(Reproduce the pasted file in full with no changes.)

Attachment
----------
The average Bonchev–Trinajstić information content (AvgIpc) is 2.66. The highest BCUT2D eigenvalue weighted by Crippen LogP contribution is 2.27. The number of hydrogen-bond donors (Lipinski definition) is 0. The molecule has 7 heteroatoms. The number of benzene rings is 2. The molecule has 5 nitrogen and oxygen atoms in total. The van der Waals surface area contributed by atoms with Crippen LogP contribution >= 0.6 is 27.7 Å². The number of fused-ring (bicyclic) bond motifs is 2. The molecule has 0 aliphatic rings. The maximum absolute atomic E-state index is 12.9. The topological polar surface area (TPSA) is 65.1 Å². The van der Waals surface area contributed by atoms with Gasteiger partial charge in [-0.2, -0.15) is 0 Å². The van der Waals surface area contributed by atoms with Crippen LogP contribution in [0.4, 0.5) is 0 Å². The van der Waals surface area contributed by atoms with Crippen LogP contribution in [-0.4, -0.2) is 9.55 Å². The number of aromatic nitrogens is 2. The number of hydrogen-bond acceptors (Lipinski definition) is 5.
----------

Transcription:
The average Bonchev–Trinajstić information content (AvgIpc) is 2.66. The highest BCUT2D eigenvalue weighted by Crippen LogP contribution is 2.27. The number of hydrogen-bond donors (Lipinski definition) is 0. The molecule has 7 heteroatoms. The number of benzene rings is 2. The molecule has 5 nitrogen and oxygen atoms in total. The van der Waals surface area contributed by atoms with Crippen LogP contribution >= 0.6 is 27.7 Å². The number of fused-ring (bicyclic) bond motifs is 2. The molecule has 0 aliphatic rings. The maximum absolute atomic E-state index is 12.9. The topological polar surface area (TPSA) is 65.1 Å². The van der Waals surface area contributed by atoms with Gasteiger partial charge in [-0.2, -0.15) is 0 Å². The van der Waals surface area contributed by atoms with Crippen LogP contribution in [0.4, 0.5) is 0 Å². The van der Waals surface area contributed by atoms with Crippen LogP contribution in [-0.4, -0.2) is 9.55 Å². The number of aromatic nitrogens is 2. The number of hydrogen-bond acceptors (Lipinski definition) is 5.